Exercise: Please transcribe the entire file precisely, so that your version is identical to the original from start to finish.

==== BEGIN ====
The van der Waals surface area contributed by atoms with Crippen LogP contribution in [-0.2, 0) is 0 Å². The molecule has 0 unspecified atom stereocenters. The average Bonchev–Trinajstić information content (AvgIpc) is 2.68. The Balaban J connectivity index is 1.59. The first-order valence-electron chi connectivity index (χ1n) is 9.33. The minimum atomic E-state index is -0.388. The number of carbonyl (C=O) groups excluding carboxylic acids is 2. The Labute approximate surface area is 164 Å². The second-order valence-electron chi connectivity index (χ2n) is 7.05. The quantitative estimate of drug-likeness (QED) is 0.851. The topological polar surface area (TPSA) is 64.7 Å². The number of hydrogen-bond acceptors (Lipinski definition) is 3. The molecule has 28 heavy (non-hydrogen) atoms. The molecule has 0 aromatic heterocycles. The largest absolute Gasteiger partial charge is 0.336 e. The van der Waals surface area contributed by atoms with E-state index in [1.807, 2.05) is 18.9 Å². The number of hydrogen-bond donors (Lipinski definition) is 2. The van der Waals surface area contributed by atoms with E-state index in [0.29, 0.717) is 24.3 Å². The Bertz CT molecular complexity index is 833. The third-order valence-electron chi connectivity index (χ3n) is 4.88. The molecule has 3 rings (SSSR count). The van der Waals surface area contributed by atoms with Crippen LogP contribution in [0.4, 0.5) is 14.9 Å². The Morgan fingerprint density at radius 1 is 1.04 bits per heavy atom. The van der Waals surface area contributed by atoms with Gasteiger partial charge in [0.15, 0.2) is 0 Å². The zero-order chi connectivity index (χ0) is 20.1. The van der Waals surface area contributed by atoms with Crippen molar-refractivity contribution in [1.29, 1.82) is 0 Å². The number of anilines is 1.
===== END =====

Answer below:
The van der Waals surface area contributed by atoms with Crippen LogP contribution in [-0.2, 0) is 0 Å². The molecule has 0 unspecified atom stereocenters. The average Bonchev–Trinajstić information content (AvgIpc) is 2.68. The Balaban J connectivity index is 1.59. The first-order valence-electron chi connectivity index (χ1n) is 9.33. The minimum atomic E-state index is -0.388. The number of carbonyl (C=O) groups excluding carboxylic acids is 2. The Labute approximate surface area is 164 Å². The second-order valence-electron chi connectivity index (χ2n) is 7.05. The quantitative estimate of drug-likeness (QED) is 0.851. The topological polar surface area (TPSA) is 64.7 Å². The number of hydrogen-bond acceptors (Lipinski definition) is 3. The molecule has 28 heavy (non-hydrogen) atoms. The molecule has 0 aromatic heterocycles. The largest absolute Gasteiger partial charge is 0.336 e. The van der Waals surface area contributed by atoms with E-state index in [1.807, 2.05) is 18.9 Å². The number of hydrogen-bond donors (Lipinski definition) is 2. The van der Waals surface area contributed by atoms with E-state index in [0.29, 0.717) is 24.3 Å². The Bertz CT molecular complexity index is 833. The third-order valence-electron chi connectivity index (χ3n) is 4.88. The molecule has 3 rings (SSSR count). The van der Waals surface area contributed by atoms with Crippen LogP contribution in [0.4, 0.5) is 14.9 Å². The Morgan fingerprint density at radius 1 is 1.04 bits per heavy atom. The van der Waals surface area contributed by atoms with Gasteiger partial charge in [0.15, 0.2) is 0 Å². The zero-order chi connectivity index (χ0) is 20.1. The van der Waals surface area contributed by atoms with Crippen molar-refractivity contribution in [1.29, 1.82) is 0 Å². The number of anilines is 1.